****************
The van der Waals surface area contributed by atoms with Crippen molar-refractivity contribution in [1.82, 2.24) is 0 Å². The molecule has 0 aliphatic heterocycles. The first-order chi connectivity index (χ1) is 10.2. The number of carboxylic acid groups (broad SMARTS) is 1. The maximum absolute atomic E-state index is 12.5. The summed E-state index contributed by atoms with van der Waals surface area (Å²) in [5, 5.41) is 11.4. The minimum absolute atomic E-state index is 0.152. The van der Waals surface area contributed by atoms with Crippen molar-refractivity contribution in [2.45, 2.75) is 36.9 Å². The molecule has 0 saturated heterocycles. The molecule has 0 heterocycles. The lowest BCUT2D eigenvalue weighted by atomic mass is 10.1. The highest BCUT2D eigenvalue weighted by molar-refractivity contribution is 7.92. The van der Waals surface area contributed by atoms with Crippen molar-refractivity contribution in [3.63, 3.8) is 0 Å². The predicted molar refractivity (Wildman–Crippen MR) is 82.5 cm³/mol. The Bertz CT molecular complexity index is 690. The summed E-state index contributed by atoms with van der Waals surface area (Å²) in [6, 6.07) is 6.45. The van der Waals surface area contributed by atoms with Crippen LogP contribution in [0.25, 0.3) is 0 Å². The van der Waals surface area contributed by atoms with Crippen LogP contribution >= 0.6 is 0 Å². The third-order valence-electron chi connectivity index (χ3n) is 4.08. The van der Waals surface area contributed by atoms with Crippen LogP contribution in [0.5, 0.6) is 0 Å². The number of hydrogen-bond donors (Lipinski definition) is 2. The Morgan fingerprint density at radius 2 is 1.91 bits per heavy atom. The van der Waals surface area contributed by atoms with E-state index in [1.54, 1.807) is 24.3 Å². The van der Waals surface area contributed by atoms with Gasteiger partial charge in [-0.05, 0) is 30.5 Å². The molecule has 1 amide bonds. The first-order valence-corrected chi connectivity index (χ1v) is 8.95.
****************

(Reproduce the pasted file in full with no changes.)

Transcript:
The van der Waals surface area contributed by atoms with Crippen molar-refractivity contribution in [1.82, 2.24) is 0 Å². The molecule has 0 aliphatic heterocycles. The first-order chi connectivity index (χ1) is 10.2. The number of carboxylic acid groups (broad SMARTS) is 1. The maximum absolute atomic E-state index is 12.5. The summed E-state index contributed by atoms with van der Waals surface area (Å²) in [5, 5.41) is 11.4. The minimum absolute atomic E-state index is 0.152. The van der Waals surface area contributed by atoms with Crippen molar-refractivity contribution in [2.45, 2.75) is 36.9 Å². The molecule has 0 saturated heterocycles. The molecule has 0 heterocycles. The lowest BCUT2D eigenvalue weighted by atomic mass is 10.1. The highest BCUT2D eigenvalue weighted by molar-refractivity contribution is 7.92. The van der Waals surface area contributed by atoms with Crippen molar-refractivity contribution in [3.63, 3.8) is 0 Å². The predicted molar refractivity (Wildman–Crippen MR) is 82.5 cm³/mol. The Bertz CT molecular complexity index is 690. The summed E-state index contributed by atoms with van der Waals surface area (Å²) in [6, 6.07) is 6.45. The van der Waals surface area contributed by atoms with Crippen LogP contribution in [0.25, 0.3) is 0 Å². The van der Waals surface area contributed by atoms with Crippen LogP contribution >= 0.6 is 0 Å². The third-order valence-electron chi connectivity index (χ3n) is 4.08. The van der Waals surface area contributed by atoms with Crippen LogP contribution in [0.5, 0.6) is 0 Å². The number of hydrogen-bond donors (Lipinski definition) is 2. The Morgan fingerprint density at radius 2 is 1.91 bits per heavy atom. The van der Waals surface area contributed by atoms with E-state index in [1.54, 1.807) is 24.3 Å². The van der Waals surface area contributed by atoms with Gasteiger partial charge in [-0.05, 0) is 30.5 Å². The molecule has 1 amide bonds. The first-order valence-corrected chi connectivity index (χ1v) is 8.95.